What did Ben Carson really say about euthanasia?

The internet has been alive with the sound of pro-lifers upset about Ben Carson's supposed statement condemning attempts to save Terri Schiavo from being murdered by her husband.

First, note that the source is the Washington Post, which hates blacks like Carson who don't toe the white liberal line.  Note that just last week, the liberal hive created a bogus attack on Carson's honesty, so it's clear that liberals are making sure to punish him for not being sufficiently subservient to liberals.\

Second, here's what the Post said Carson said:

We face those kinds of issues all the time and while I don't believe in euthanasia, you have to recognize that people that are in that condition do have a series of medical problems that occur that will take them out[.] ... Your job [as a doctor] is to keep them comfortable throughout that process and not to treat everything that comes up.

Reading this, it becomes obvious that Carson is not endorsing killing an otherwise healthy Schiavo by dehydration.  Rather, he appears to be confused about the facts of the case and seems to think that Schiavo died due to complications from her condition.

We see the same when he says that "people that are in that condition do have a series of medical problems that occur that will take them out[.]"

Schiavo died not from a medical problem, but from deliberate killing.  But if Carson thought she died from natural complications, then he'd be right in saying that Congress getting involved would have been an overreaction.  The reaction was justified in this case, because Schiavo was murdered.

While we need to get clarification from Carson on this issue, the quote produced by the Washington Post does not support the belief that Carson, who specifically says he doesn't support euthanasia – the deliberate killing of the sick – was endorsing the death by dehydration of Terri Schiavo.

The Catholic Church, the gold standard when it comes to strict end-of-life morality, says that it is not necessary to provide all forms of medical care that could prolong a person's life.  However, nothing can be done to deliberately kill the patient, such as removing water or food.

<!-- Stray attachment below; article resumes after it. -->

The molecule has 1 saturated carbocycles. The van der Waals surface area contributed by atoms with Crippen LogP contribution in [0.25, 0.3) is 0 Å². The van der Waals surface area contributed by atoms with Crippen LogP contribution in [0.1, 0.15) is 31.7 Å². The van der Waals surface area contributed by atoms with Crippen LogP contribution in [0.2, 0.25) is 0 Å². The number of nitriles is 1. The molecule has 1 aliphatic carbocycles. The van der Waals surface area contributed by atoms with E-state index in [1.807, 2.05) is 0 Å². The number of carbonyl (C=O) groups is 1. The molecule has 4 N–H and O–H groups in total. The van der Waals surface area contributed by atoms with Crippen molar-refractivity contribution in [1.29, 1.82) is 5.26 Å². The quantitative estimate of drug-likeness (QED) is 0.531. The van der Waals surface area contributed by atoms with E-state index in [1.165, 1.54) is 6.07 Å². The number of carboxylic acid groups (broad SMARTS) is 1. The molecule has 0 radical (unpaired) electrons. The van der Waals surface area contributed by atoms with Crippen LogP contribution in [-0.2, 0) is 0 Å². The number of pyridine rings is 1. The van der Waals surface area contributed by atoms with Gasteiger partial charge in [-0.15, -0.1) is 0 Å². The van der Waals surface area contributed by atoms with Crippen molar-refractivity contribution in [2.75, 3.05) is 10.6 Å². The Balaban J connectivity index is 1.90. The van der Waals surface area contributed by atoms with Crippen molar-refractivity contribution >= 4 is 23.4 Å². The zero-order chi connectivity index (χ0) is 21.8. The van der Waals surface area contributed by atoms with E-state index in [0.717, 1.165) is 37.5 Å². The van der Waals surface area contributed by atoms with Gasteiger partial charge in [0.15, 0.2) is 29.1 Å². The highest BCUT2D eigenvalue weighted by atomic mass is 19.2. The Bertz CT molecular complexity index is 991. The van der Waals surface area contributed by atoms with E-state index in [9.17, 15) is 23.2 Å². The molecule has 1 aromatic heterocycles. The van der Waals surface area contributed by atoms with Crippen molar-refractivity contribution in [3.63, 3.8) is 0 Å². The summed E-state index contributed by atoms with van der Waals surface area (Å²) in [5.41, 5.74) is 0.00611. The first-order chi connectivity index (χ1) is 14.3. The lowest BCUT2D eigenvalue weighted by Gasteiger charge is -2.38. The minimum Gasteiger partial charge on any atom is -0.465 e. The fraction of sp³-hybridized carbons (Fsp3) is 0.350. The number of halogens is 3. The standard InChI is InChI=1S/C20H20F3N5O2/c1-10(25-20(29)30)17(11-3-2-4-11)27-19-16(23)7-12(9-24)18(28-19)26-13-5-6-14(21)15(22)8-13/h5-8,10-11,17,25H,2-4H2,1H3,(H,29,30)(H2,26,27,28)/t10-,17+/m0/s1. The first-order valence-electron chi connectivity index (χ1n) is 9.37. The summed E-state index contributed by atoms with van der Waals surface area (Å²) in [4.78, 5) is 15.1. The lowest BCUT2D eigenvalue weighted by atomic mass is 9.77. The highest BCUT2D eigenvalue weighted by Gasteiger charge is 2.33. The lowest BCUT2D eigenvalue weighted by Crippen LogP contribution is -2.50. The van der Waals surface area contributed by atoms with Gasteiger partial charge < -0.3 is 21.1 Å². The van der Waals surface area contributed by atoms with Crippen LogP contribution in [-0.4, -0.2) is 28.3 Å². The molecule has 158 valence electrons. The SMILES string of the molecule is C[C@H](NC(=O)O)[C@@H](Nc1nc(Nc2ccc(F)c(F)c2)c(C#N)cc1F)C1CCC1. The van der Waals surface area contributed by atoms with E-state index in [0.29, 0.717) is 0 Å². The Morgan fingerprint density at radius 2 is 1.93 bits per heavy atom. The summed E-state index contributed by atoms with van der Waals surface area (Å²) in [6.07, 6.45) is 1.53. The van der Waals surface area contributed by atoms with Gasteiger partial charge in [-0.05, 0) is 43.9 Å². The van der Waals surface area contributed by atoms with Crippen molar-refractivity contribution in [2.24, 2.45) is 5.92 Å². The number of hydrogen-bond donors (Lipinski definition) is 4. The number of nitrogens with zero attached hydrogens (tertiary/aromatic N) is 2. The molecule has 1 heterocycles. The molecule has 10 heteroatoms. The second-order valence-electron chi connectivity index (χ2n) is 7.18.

In the quote above, Carson is essentially presenting the Catholic position.  That in turn implies that Carson is not in fact familiar with the Schiavo situation.

Whether or not you like Ben Carson as a presidential candidate, we need not to rush to judgment based on a MSM hit piece.

If Carson specifically says he's okay with the deliberate killing of Terri, which would contradict his rejection of euthanasia, then pro-lifers will have to question if he's a good candidate.  At the moment, however, the only "crime" Carson appears to have committed is commenting on an issue where he lacks accurate facts.

You can read more of Tom's rants at his blog, Conversations about the obvious, and feel free to follow him on Twitter.

The internet has been alive with the sound of pro-lifers upset about Ben Carson's supposed statement condemning attempts to save Terri Schiavo from being murdered by her husband.

First, note that the source is the Washington Post, which hates blacks like Carson who don't toe the white liberal line.  Note that just last week, the liberal hive created a bogus attack on Carson's honesty, so it's clear that liberals are making sure to punish him for not being sufficiently subservient to liberals.\

Second, here's what the Post said Carson said:

We face those kinds of issues all the time and while I don't believe in euthanasia, you have to recognize that people that are in that condition do have a series of medical problems that occur that will take them out[.] ... Your job [as a doctor] is to keep them comfortable throughout that process and not to treat everything that comes up.

Reading this, it becomes obvious that Carson is not endorsing killing an otherwise healthy Schiavo by dehydration.  Rather, he appears to be confused about the facts of the case and seems to think that Schiavo died due to complications from her condition.

We see the same when he says that "people that are in that condition do have a series of medical problems that occur that will take them out[.]"

Schiavo died not from a medical problem, but from deliberate killing.  But if Carson thought she died from natural complications, then he'd be right in saying that Congress getting involved would have been an overreaction.  The reaction was justified in this case, because Schiavo was murdered.

While we need to get clarification from Carson on this issue, the quote produced by the Washington Post does not support the belief that Carson, who specifically says he doesn't support euthanasia – the deliberate killing of the sick – was endorsing the death by dehydration of Terri Schiavo.

The Catholic Church, the gold standard when it comes to strict end-of-life morality, says that it is not necessary to provide all forms of medical care that could prolong a person's life.  However, nothing can be done to deliberately kill the patient, such as removing water or food.

In the quote above, Carson is essentially presenting the Catholic position.  That in turn implies that Carson is not in fact familiar with the Schiavo situation.

Whether or not you like Ben Carson as a presidential candidate, we need not to rush to judgment based on a MSM hit piece.

If Carson specifically says he's okay with the deliberate killing of Terri, which would contradict his rejection of euthanasia, then pro-lifers will have to question if he's a good candidate.  At the moment, however, the only "crime" Carson appears to have committed is commenting on an issue where he lacks accurate facts.

You can read more of Tom's rants at his blog, Conversations about the obvious, and feel free to follow him on Twitter.